“Out. How I hugged that lawyer. He just looked tired. Lucky, he said. Procedural irregularity. He drove me to a restaurant. Looking out the car window, stunned. Everything looked different. Fragile. Even America is fragile. I didn’t know that before. At the restaurant we drank coffee. What will you do? the lawyer said. I didn’t have the faintest idea. I don’t know, I said. Go to New York and meet my wife’s ship when it comes in. Get cross country to my kid, find some kind of work. Survive. There was a newspaper on the next table but I couldn’t look at it. Crisis to crisis, we’re too close to the edge, you can feel the slippage in the heat of the air.”

“Because I have to do something. Not just write a utopia, but fight for it in the real world—I have to, I’m compelled to, and talking with one of the people here late one night I suddenly understood why: because I grew up in utopia, I did. California when I was a child was a child’s paradise, I was healthy, well fed, well clothed, well housed, I went to school and there were libraries with all the world in them and after school I played in orange groves and in Little League and in the band and down at the beach and every day was an adventure, and when I came home my mother and father created a home as solid as rock, the world seemed solid! And it comes to this, do you understand me—I grew up in utopia. But I didn’t. Not really. Because while I was growing up in my sunny seaside home much of the world was in misery, hungry, sick, living in cardboard shacks, killed by soldiers or their own police. I had been on an island. In a pocket utopia. It was the childhood of someone born into the aristocracy, and understanding that I understood the memory of my childhood differently; but still I know what it was like, I lived it and I know! And everyone should get to know that, not in the particulars, of course, but in the general outline, in the blessing of a happy childhood, in the lifelong sense of security and health. So I am going to work for that. And if—if! if someday the whole world reaches utopia, then that dream California will become a precursor, a sign of things to come, and my childhood is redeemed. I may never know which it will be, it might not be clear until after we’re dead, but the future will judge us! They will look back and judge us, as aristocrats’ refuge or emerging utopia, and I want utopia, I want that redemption and so I’m going to stay here and fight for it, because I was there and I lived it and I know. It was a perfect childhood.”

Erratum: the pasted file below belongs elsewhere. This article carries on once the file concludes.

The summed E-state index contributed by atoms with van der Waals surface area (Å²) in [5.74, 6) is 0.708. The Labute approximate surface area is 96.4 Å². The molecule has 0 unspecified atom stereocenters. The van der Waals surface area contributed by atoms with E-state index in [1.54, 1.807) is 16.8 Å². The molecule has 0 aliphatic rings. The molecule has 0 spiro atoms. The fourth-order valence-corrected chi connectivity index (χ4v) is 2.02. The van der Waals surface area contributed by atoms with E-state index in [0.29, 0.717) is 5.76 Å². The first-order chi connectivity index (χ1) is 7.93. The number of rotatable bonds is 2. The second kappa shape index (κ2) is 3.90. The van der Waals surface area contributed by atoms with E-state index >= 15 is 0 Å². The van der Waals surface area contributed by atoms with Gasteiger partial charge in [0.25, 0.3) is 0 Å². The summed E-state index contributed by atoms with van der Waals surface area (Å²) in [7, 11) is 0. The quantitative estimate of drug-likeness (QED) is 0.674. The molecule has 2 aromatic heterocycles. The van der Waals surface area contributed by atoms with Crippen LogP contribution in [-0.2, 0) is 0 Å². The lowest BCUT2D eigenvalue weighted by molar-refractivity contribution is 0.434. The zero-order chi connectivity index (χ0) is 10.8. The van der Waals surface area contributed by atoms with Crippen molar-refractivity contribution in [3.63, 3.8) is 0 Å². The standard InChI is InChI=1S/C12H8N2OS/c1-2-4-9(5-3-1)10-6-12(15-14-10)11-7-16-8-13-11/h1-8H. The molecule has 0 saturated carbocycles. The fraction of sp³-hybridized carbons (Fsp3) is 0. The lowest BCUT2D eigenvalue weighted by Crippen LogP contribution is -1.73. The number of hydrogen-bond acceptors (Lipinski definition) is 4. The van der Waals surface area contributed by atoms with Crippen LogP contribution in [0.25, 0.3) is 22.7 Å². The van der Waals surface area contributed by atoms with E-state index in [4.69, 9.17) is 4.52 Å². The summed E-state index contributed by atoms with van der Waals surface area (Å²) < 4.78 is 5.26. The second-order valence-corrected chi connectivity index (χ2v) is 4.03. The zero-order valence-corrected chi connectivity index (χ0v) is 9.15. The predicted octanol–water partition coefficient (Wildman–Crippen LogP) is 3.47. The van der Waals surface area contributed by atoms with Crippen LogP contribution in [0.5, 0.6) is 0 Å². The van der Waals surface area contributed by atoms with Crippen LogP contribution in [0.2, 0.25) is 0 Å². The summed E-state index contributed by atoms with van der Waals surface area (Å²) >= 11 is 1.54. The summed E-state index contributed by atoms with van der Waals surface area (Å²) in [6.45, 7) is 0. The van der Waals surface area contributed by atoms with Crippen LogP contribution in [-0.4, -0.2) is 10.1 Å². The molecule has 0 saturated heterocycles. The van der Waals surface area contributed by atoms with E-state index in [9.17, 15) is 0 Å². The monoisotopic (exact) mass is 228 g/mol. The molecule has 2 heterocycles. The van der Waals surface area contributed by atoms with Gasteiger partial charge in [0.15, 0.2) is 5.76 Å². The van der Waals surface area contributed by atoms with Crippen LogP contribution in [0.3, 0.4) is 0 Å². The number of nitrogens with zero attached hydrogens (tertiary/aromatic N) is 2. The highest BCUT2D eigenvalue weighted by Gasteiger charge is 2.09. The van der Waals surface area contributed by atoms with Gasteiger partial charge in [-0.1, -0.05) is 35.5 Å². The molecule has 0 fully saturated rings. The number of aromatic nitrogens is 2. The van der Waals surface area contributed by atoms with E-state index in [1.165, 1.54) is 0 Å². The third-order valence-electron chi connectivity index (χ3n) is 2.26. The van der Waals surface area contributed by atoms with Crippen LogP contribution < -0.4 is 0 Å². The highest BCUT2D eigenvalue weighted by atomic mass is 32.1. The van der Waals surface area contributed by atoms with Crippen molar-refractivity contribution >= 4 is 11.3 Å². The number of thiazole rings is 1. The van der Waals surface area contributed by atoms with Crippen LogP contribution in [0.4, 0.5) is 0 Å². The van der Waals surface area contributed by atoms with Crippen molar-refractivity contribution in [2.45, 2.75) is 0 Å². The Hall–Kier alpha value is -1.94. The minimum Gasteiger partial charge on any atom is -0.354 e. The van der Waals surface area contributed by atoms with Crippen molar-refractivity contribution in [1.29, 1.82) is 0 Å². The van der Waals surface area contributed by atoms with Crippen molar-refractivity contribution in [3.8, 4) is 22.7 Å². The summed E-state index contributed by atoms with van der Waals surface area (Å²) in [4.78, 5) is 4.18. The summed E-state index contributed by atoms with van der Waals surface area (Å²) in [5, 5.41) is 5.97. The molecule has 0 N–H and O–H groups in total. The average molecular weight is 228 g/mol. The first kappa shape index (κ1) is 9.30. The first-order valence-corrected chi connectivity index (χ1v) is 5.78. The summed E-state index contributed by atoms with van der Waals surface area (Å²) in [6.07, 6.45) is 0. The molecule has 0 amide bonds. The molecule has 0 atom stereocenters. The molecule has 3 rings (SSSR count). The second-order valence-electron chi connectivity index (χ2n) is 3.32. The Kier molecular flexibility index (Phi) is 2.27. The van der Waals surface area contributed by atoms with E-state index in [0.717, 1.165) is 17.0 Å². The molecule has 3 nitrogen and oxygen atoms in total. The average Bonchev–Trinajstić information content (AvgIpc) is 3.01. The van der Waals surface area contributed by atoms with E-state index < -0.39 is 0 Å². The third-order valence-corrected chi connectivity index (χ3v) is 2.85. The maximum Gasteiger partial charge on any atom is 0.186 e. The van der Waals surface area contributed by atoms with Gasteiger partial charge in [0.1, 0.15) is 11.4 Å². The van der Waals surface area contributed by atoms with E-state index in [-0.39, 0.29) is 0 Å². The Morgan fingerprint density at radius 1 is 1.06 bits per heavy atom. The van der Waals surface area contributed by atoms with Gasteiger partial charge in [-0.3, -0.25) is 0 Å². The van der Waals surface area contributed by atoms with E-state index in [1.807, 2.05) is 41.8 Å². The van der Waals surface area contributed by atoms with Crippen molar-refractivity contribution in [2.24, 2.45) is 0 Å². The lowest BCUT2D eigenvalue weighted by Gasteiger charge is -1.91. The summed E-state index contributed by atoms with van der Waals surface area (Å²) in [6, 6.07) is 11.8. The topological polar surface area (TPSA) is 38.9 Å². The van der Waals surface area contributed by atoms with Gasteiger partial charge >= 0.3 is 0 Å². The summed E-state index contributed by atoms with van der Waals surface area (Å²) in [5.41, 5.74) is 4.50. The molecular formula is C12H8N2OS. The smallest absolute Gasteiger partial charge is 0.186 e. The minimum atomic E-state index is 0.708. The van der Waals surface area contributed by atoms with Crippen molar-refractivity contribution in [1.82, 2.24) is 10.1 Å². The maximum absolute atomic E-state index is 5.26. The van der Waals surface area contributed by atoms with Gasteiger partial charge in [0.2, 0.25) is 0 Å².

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“Things were changing, the pendulum swinging, the Greens’ day had passed. To fight business in America … it was asking for trouble, always. Kick the world, break your foot.”

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“Hank stood in the gazebo by the stream, in his minister’s shirt again. His voice lifted and again he took them away, just as always. Kevin recalled him dusty in the yard, saying, “Ain’t nothing written in stone, bro.” Now he led Ramona and Alfredo through their marriage vows, “for as long as you both shall live.” It’s not stone, Kevin thought, we write these things in something both more fragile and more durable. Hank made him see it. You could believe in both because both were true. These were vows, sure enough. But vows were only vows. Intentions—and no matter how serious, public, heartfelt, they were still only vows. Promises. The future still loomed before them, able to take them anywhere at all. That was their great and terrible freedom. The weird emptiness of the future! How we long to fill it in, now, in the present; and how completely we are denied.”

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“It was only by feeling that love that he could do justice to what had happened since. So he had to feel this good, and this bad. He stepped over a big gap between stones, landed perfectly. It was coming back, the art of it. You had to dance over them, keep committing yourself to something more than a normal step. Like life: like that, and that, and that.”